Some of the power for the car's systems is created by its "retro-geometric"-patterned 120-watt solar roof panel (the largest and most powerful in any automobile), which both extends battery range and makes a clear design statement. Parked in the sun? The Karma leverages that electric power to ventilate the car's interior. Fisker estimates that around 200 miles of zero-emissions driving are created from the car's roof, making it "the only car with a sunroof for the 21st century."


The Karma performed as well in LA traffic as the twisting canyon roads of Malibu, providing a respectfully sticky ride that doesn't disappoint, especially for a a sedan of its size. Those big wheels feature Brembo monobloc caliper brakes, which easily bring the car to a quick standstill, and the regenerative braking system takes that energy and directs it to help power a generator where it can be reused.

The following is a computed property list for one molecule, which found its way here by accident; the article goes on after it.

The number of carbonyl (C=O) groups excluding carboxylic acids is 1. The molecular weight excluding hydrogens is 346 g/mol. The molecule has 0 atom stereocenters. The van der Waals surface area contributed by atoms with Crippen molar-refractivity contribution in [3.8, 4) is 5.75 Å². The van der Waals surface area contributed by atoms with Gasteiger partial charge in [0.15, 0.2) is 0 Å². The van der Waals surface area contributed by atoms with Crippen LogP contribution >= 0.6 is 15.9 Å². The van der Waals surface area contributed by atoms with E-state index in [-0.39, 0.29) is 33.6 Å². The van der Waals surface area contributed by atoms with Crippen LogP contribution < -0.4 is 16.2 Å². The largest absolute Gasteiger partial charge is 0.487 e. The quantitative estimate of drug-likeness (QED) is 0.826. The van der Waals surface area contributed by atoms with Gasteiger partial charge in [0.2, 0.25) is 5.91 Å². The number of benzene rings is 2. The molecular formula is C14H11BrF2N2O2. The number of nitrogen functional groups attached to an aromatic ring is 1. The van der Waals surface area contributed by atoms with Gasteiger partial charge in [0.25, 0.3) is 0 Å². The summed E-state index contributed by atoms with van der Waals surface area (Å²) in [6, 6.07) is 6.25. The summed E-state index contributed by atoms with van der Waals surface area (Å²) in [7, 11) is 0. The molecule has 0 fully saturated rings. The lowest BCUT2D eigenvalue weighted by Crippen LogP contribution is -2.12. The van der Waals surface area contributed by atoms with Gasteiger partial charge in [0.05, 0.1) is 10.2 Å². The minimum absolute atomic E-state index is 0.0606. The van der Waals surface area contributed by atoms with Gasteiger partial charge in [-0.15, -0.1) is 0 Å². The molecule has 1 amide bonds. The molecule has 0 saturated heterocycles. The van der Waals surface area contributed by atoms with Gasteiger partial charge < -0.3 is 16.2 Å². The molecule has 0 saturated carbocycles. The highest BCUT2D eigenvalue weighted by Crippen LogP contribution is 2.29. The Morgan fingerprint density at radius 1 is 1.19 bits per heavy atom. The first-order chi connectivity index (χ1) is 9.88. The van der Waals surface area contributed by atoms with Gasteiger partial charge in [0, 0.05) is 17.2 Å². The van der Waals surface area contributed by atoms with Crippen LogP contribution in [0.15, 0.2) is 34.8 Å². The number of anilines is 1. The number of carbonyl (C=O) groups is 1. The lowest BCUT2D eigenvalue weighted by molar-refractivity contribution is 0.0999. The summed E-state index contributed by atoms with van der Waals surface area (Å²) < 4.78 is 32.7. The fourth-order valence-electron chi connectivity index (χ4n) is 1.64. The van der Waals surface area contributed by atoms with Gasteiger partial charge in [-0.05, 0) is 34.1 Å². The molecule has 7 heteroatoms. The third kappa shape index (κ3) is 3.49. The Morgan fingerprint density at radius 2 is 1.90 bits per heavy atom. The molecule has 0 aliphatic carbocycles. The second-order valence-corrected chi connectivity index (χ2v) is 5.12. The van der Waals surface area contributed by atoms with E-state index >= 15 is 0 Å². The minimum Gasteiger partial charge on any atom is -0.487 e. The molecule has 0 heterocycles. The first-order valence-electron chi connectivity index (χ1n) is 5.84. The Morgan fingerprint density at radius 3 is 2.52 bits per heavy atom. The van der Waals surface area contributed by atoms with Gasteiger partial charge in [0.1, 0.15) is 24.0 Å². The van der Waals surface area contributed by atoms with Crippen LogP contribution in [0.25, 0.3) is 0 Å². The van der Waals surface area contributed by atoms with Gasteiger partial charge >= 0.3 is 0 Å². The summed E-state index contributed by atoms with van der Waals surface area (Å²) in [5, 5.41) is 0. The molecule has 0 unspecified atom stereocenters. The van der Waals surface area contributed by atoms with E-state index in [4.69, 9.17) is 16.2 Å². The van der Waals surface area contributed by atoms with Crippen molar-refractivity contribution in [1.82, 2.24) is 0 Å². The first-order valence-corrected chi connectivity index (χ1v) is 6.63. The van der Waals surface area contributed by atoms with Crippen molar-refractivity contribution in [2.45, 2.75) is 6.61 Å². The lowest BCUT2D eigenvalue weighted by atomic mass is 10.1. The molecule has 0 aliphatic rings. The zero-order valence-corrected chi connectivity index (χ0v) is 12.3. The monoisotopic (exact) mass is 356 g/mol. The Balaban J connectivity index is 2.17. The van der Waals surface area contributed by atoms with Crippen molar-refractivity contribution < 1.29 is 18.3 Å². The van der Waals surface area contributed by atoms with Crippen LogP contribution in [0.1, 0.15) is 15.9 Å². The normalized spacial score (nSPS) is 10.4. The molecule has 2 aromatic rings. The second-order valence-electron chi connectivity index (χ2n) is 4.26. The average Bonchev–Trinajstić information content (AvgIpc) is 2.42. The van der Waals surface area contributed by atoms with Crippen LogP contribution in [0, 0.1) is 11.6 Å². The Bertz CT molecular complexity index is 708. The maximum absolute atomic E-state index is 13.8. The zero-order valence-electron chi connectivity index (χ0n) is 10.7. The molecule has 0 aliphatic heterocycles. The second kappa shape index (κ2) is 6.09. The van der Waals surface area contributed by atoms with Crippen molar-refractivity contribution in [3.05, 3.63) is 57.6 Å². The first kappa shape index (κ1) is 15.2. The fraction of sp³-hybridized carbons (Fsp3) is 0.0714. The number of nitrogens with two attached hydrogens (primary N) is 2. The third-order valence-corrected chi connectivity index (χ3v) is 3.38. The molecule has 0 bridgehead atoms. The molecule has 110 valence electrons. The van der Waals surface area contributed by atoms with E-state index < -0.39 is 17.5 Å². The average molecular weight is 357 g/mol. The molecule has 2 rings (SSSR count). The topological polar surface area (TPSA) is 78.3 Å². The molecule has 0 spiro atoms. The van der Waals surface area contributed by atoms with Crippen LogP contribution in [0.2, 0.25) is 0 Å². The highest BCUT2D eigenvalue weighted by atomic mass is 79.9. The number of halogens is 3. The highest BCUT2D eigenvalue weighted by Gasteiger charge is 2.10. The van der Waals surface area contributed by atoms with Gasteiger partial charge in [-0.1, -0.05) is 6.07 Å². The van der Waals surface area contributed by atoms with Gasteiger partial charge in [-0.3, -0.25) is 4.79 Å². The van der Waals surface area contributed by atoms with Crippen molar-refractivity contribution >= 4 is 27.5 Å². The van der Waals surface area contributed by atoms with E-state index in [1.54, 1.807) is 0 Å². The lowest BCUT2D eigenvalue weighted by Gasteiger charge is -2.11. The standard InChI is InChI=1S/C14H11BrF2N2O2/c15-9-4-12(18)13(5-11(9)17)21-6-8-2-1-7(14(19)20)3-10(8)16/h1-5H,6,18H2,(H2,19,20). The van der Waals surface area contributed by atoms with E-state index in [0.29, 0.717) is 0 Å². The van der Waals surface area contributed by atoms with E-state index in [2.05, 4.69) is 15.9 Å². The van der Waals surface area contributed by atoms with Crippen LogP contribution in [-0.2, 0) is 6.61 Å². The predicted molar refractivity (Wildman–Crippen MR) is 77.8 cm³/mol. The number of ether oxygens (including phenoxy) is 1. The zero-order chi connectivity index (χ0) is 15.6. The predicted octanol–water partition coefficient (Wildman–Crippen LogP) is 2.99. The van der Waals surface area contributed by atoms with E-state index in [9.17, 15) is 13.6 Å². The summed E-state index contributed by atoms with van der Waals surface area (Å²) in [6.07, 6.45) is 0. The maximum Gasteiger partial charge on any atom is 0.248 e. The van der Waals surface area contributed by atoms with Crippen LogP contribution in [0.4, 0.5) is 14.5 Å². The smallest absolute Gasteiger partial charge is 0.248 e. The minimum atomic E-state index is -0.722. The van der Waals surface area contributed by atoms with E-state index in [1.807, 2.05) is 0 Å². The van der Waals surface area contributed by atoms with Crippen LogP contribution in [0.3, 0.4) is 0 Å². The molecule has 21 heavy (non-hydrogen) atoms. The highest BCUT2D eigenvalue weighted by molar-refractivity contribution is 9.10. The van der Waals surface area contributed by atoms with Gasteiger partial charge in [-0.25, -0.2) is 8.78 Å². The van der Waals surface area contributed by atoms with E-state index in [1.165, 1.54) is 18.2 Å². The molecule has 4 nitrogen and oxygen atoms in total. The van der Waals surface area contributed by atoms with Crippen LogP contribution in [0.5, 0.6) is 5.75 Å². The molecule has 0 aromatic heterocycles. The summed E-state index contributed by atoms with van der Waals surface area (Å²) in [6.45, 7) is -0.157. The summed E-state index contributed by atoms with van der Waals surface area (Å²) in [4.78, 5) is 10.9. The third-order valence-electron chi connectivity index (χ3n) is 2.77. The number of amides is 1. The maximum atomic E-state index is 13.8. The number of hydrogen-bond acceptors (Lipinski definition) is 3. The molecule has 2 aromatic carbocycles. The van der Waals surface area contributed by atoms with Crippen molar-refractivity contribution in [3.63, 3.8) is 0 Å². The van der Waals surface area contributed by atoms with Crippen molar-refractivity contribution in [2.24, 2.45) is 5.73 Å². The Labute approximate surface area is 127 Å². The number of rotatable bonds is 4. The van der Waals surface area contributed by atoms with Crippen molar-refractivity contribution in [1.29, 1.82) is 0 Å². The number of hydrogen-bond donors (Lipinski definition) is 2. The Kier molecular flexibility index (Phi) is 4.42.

The Karma fully charges in about 14 hours with a standard 100v plug, or around 6 hours with a 220v plug.

Designed and engineered in Anaheim, CA, the Karma is built by Valmet, the respectable Finnish producer, who until last year produced the Porsche Cayman and Boxter. Fisker has purchased an old GM plant in New Hampshire which it intends to renovate and use to build its next model, the Nina.

The Karma introduces to the sometimes predictable luxury auto market a truly innovative new option from a refreshingly young company, and certainly fulfills a need for the more thoughtful consumer with six figures to spend on an equally conscious car.

Photos by Evan Orensten